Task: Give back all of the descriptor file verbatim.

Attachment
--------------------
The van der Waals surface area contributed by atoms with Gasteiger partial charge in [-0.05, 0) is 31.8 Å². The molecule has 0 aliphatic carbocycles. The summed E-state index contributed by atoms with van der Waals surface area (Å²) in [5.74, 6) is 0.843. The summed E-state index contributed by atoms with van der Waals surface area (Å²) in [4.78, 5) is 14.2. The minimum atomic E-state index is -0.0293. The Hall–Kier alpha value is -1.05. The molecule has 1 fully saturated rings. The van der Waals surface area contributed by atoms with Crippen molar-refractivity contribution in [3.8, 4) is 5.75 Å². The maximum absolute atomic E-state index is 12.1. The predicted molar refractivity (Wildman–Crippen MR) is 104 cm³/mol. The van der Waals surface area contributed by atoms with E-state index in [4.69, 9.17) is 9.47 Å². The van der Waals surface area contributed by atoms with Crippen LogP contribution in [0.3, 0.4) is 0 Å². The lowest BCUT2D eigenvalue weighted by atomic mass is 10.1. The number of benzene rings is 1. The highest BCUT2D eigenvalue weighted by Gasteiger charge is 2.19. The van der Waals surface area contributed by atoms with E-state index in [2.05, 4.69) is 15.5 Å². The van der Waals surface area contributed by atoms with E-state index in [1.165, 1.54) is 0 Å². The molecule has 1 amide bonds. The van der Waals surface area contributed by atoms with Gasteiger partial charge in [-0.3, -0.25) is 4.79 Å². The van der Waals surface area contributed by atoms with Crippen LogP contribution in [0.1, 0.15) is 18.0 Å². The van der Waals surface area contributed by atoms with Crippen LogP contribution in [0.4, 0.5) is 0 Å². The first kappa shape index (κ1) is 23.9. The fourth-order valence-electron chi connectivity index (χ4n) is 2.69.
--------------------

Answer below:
The van der Waals surface area contributed by atoms with Gasteiger partial charge in [-0.05, 0) is 31.8 Å². The molecule has 0 aliphatic carbocycles. The summed E-state index contributed by atoms with van der Waals surface area (Å²) in [5.74, 6) is 0.843. The summed E-state index contributed by atoms with van der Waals surface area (Å²) in [4.78, 5) is 14.2. The minimum atomic E-state index is -0.0293. The Hall–Kier alpha value is -1.05. The molecule has 1 fully saturated rings. The van der Waals surface area contributed by atoms with Crippen molar-refractivity contribution in [3.8, 4) is 5.75 Å². The maximum absolute atomic E-state index is 12.1. The predicted molar refractivity (Wildman–Crippen MR) is 104 cm³/mol. The van der Waals surface area contributed by atoms with E-state index in [4.69, 9.17) is 9.47 Å². The van der Waals surface area contributed by atoms with Crippen LogP contribution in [0.3, 0.4) is 0 Å². The lowest BCUT2D eigenvalue weighted by atomic mass is 10.1. The number of benzene rings is 1. The highest BCUT2D eigenvalue weighted by Gasteiger charge is 2.19. The van der Waals surface area contributed by atoms with E-state index in [2.05, 4.69) is 15.5 Å². The van der Waals surface area contributed by atoms with E-state index in [1.165, 1.54) is 0 Å². The molecule has 1 amide bonds. The van der Waals surface area contributed by atoms with Gasteiger partial charge in [-0.3, -0.25) is 4.79 Å². The van der Waals surface area contributed by atoms with Crippen LogP contribution in [0.1, 0.15) is 18.0 Å². The van der Waals surface area contributed by atoms with Crippen LogP contribution in [0.4, 0.5) is 0 Å². The first kappa shape index (κ1) is 23.9. The fourth-order valence-electron chi connectivity index (χ4n) is 2.69.